In the end, the collective cost of time, parts and materials grossly exceeded the value of the project, not to mention the deployment of resources that were needed on much more profitable businesses elsewhere in the company. After all that effort, the bagger functioned, but machine speed and reliability were clearly below the standards for low-tech HFFS baggers.
As I look back on the project, the information available to me at the time pointed to a low chance of success based on simple packaging process standards and norms of consistency, reliability and integrity at suitable production speeds.
In my career, I can name several high profile situations wherein production facilities elected to use old fillers capable of functioning with one single “inflexible” film structure, often converted by a single source supplier. In every case, the combination led to either a packaged product failure in the field, a scramble to qualify a new vendor or a shutdown of the equipment. Ultimately, in each case, the equipment/film combination was scrapped and replaced with alternate baggers/fillers capable of machining film structures that were easily sourced and reliable.
In extreme cases, use of equipment with a product or in a manner outside of the design configuration and usage designation described by the manufacturer may facilitate serious microbiological failures, facilitated by the inability to effectively attain or maintain sanitary conditions.
The lessons learned are clear: Know the history and limitations of the packaging machinery that you are being asked to support. Pull the history on it by manufacturer and serial number just as you would a Carfax report. Inquire as to the original application when it was ordered and made. Ask whether it was rebuilt, retrofitted or otherwise modified by the manufacturer or any other entity.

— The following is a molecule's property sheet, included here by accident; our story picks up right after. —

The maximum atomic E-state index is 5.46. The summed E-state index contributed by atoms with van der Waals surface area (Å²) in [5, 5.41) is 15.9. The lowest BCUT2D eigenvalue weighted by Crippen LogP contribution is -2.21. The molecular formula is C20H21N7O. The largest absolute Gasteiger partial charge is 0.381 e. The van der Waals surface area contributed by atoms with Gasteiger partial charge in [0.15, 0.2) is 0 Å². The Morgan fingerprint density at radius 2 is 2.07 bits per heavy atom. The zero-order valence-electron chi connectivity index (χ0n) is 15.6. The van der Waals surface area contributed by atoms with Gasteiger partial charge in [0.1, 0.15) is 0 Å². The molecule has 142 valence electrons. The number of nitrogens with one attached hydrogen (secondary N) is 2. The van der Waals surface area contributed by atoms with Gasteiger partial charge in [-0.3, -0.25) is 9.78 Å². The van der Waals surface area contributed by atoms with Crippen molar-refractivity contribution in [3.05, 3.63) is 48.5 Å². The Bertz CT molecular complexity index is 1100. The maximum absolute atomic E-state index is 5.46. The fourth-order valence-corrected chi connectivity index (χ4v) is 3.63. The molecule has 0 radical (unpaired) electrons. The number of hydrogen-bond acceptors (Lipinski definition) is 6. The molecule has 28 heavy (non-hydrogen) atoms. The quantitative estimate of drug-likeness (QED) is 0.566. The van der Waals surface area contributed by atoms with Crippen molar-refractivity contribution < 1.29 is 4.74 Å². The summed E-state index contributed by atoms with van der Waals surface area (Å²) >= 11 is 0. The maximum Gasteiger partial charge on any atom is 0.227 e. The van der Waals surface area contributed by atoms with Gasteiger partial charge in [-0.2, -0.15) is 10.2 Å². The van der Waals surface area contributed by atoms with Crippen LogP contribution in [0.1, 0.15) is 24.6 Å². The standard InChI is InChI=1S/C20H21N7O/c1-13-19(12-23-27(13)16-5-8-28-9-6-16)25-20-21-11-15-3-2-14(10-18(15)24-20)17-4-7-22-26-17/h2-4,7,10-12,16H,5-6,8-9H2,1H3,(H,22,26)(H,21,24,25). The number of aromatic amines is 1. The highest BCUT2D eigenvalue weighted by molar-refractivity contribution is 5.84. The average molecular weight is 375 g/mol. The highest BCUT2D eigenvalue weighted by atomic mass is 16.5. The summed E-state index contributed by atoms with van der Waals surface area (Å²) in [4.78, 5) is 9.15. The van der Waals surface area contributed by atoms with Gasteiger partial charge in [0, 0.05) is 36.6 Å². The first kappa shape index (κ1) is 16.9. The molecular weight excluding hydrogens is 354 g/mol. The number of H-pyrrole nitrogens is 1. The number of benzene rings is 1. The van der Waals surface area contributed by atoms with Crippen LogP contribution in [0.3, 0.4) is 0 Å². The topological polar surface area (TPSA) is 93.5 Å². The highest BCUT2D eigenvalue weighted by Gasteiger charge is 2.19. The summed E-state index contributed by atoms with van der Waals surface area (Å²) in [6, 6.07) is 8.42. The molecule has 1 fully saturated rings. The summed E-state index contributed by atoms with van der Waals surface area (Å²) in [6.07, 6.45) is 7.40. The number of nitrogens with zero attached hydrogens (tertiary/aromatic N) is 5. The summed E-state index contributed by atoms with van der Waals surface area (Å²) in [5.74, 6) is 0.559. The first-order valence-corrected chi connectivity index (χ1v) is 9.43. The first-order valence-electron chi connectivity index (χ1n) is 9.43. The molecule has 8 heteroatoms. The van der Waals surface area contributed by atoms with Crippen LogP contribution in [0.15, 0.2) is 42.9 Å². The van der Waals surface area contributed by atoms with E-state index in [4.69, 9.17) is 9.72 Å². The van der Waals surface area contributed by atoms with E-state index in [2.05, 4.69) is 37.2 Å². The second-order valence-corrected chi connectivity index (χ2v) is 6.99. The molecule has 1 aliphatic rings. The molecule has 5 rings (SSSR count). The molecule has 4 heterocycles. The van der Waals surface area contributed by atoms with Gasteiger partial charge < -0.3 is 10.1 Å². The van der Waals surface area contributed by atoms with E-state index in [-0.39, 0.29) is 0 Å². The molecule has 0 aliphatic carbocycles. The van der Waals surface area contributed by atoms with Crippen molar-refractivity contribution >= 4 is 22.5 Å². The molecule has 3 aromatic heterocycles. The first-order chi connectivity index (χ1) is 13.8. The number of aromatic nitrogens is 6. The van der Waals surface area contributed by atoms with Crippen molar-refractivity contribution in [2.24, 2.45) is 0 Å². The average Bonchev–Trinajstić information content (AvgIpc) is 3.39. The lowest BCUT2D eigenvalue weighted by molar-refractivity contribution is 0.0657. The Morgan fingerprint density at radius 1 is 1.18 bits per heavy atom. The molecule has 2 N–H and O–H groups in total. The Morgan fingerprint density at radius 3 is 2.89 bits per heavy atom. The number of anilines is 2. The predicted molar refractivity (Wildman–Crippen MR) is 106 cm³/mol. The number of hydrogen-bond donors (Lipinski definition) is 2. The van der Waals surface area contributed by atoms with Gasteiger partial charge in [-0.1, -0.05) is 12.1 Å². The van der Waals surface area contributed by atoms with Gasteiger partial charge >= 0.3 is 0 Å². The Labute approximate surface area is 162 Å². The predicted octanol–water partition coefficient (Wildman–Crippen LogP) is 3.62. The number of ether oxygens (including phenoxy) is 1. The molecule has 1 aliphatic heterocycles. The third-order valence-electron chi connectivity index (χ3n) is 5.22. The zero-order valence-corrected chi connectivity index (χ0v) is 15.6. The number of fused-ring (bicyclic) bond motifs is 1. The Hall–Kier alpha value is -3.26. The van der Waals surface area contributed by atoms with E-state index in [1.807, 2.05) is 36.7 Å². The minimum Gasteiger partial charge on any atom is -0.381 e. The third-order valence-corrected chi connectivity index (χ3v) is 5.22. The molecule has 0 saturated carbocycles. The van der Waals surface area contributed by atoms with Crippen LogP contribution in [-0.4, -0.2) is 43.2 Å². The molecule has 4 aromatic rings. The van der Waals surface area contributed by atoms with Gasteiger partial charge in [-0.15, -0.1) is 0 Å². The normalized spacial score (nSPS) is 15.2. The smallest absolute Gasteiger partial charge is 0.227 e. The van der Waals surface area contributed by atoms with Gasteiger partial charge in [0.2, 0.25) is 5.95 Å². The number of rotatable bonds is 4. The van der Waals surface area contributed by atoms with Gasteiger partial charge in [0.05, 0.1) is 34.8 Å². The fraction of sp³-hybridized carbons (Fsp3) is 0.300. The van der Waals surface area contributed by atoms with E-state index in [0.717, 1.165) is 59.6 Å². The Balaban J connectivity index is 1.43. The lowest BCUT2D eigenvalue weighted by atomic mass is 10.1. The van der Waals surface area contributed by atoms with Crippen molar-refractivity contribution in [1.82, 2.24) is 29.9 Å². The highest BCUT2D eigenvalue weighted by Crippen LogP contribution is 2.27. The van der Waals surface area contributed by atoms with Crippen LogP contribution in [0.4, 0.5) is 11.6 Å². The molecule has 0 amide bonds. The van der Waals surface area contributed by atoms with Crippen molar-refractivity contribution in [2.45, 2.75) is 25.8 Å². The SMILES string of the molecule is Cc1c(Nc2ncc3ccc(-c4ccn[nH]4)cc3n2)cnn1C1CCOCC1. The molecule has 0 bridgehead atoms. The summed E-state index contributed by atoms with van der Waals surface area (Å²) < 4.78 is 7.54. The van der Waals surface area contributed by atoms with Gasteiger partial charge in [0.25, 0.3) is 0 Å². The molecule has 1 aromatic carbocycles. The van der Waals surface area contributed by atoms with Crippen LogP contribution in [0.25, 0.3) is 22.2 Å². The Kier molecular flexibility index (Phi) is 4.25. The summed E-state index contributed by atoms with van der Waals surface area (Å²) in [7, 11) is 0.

If there are gaps in that information stream, replete with lots of “ums,” “ahs,” and “I don’t knows,” beware! Could the equipment have been purchased second hand from a broker? Was it modified, rebuilt or retrofitted? If so, were those changes designed and approved by the original manufacturer? Were the changes documented with caveats and limitations clearly described? Are the limits on adjustments, change parts or calibration processes a mismatch to the raw and pack materials designated for production?
Be aware of the multitude of risks associated with trying to convert packaged foods using mismatched components. Risks may include core food safety categories of physical, chemical or microbiological hazards. Verify the performance compatibility, suitability and regulatory compliance of the systems against checklists coupled with the process capability and risk assessments executed by qualified functional experts.
Even then, proceed methodically and with caution. Validate and verify each step before certifying the system as production-capable.
This is an old phrase, but you’ve all heard it: We never seemed to have the time or funds to remove and replace underperforming process equipment before a field failure, but we always find the time and funds to perform corrective action after the fact.
Gary Kestenbaum is an independent food packaging consultant with 45 years of experience in the food industry as a food ingredient technician with National Starch, a food product developer with General Foods and Kraft Foods, a senior package developer with Kraft Foods and a senior food packaging safety consultant with EHA Consulting Group. He can be contacted at [email protected].